Recent Trends: Individual Voluntary Arrangements

25th February 2019

The total number of individual insolvencies increased in the first and second quarters of 2018, reaching the highest level since 2012. Individual Voluntary Arrangements (“IVA”) comprised the majority of individual insolvencies, accounting for just over 60% of the total, a much higher proportion than the period prior to 2004 (less than 25%).

The trend suggests that the IVA is increasingly the preferred option for debtors, who voluntarily agree to repay creditors a proportion of what they owe their creditors over a fixed period and once paid, it represents the full and final settlement of their debts. It is not surprising that this increase in IVAs has led to a significant administrative burden on local authorities, who are asked to consider an increasing number of IVA proposals from their constituents.

An IVA is supervised by a licensed insolvency practitioner and once approved by creditors who hold 75% or more of the total value of the debt, the arrangement is binding on all of the debtor’s creditors. Whilst it may not seem initially attractive to accept a reduced repayment, the law says that an IVA should only be proposed if it is likely to result in a better return to the creditors than bankruptcy. However an IVA proposal will include future promises to do something, including for example, making contributions from income received or selling something (say, their home) and sometimes those promises are broken or the anticipated sale earns less than expected So the local authority needs to review the proposal pragmatically and conclude  whether or not it may be sensible to accept a reduced amount and so, vote in favour of the proposal The IVA also has an inherent advantage: professional fees will be less when compared with the bankruptcy process, potentially meaning additional funds could be paid into the IVA.

A creditor can of course reject the IVA proposal but, before doing so, it is worth considering whether it is possible to negotiate certain modifications to make the arrangement more attractive and beneficial to them. For instance, a local authority could request that a term is included regarding payment of future council tax liabilities and that failure to settle these will constitute a breach of the IVA, or request a minimum dividend payment, for example because the debtor’s estimated expenditure (usually the household budget) could be less, say they have a full Sky TV package, when actually they could get by on less! As a matter of routine review, we would suggest that the following modifications are considered by local authorities if they are not already contained within an IVA proposal:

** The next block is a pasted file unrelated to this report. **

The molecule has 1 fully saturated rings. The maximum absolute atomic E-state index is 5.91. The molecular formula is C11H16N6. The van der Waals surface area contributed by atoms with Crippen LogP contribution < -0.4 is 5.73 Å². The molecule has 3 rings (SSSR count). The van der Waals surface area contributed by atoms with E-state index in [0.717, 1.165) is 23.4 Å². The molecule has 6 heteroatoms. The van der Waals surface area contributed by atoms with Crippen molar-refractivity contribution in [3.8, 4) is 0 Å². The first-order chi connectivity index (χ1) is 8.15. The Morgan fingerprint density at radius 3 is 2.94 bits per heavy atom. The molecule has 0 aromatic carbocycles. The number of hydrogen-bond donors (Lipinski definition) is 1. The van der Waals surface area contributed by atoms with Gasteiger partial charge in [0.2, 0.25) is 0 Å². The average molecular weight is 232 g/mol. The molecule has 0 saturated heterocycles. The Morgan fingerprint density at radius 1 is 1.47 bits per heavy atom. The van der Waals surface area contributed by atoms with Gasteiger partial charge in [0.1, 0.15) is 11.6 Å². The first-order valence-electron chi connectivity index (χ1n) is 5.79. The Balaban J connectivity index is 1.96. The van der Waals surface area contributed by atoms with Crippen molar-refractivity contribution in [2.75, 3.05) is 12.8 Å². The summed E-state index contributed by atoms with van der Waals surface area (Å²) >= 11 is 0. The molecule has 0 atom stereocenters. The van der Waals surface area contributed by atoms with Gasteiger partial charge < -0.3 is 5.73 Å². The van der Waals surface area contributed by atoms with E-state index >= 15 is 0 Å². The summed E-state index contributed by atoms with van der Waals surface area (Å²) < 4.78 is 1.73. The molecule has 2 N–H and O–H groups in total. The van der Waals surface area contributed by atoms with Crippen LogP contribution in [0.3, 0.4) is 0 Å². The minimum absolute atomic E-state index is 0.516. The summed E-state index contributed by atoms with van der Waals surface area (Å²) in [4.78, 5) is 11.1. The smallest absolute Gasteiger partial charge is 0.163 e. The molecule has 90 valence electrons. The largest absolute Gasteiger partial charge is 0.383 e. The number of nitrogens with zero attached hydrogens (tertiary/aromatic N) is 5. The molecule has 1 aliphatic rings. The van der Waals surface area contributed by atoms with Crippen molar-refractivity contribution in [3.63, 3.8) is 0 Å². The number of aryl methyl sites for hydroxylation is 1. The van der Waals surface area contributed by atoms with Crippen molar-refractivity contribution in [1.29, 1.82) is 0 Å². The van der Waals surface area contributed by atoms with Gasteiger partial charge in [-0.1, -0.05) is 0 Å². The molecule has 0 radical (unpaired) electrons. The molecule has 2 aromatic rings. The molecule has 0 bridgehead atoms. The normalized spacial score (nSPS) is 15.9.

• That the debtor will settle all future Council Tax/National Non-Domestic Rates that fall due promptly. Should any amount be overdue for more than sixty days this will constitute a breach of the terms of the IVA and the Supervisor shall be obliged to issue a Notice of Breach.
  • Failure to comply with any express term of the arrangement that is not remedied within thirty days shall constitute a breach of the debtor’s obligations under the IVA.  The Supervisor shall be obliged to issue a Notice of Breach.
  • Should a Notice of Breach not be remedied, it will be considered a breach that cannot be remedied, and the Supervisor shall petition for a bankruptcy order against the debtor.
  • The debtor shall not, within twelve months of approval propose a variation to the arrangementthat will reduce the yield to creditors below the forecast dividend, unless the Supervisor can provide clear evidence that the variation proposal results from changed trading or personal circumstances that could not have been foreseen when the arrangement was approved.
  • The IVA Supervisor should conduct a full review every 12 months of the debtor’s income and expenditure and obtain an increase in voluntary contributions of not less than 50% of any rise in the debtor’s net income after provision for tax and NIC.

We would also recommend that the Supervisor/Nominees fee is considered, as it should be fixed to protect and maximise the anticipated dividend for creditors. Each proposal should be taken on its own merits and should not be too onerous that the individual is not able to comply with the proposal, or return to financial stability. That said, in general, the longer the IVA period the greater the chance it will fail.

Whilst the above list is not an exhaustive, these types of modifications are intended to provide an example of how a local authority can set out clear obligations on the debtor and ensure that their position is protected once the IVA takes effect.

The Business Support and Insolvency Team at Blake Morgan LLP have extensive experience advising local authorities surrounding their options in IVA proposals. If you have any questions, or if you would like Blake Morgan to review any specific IVA proposals, we would be happy to assist you.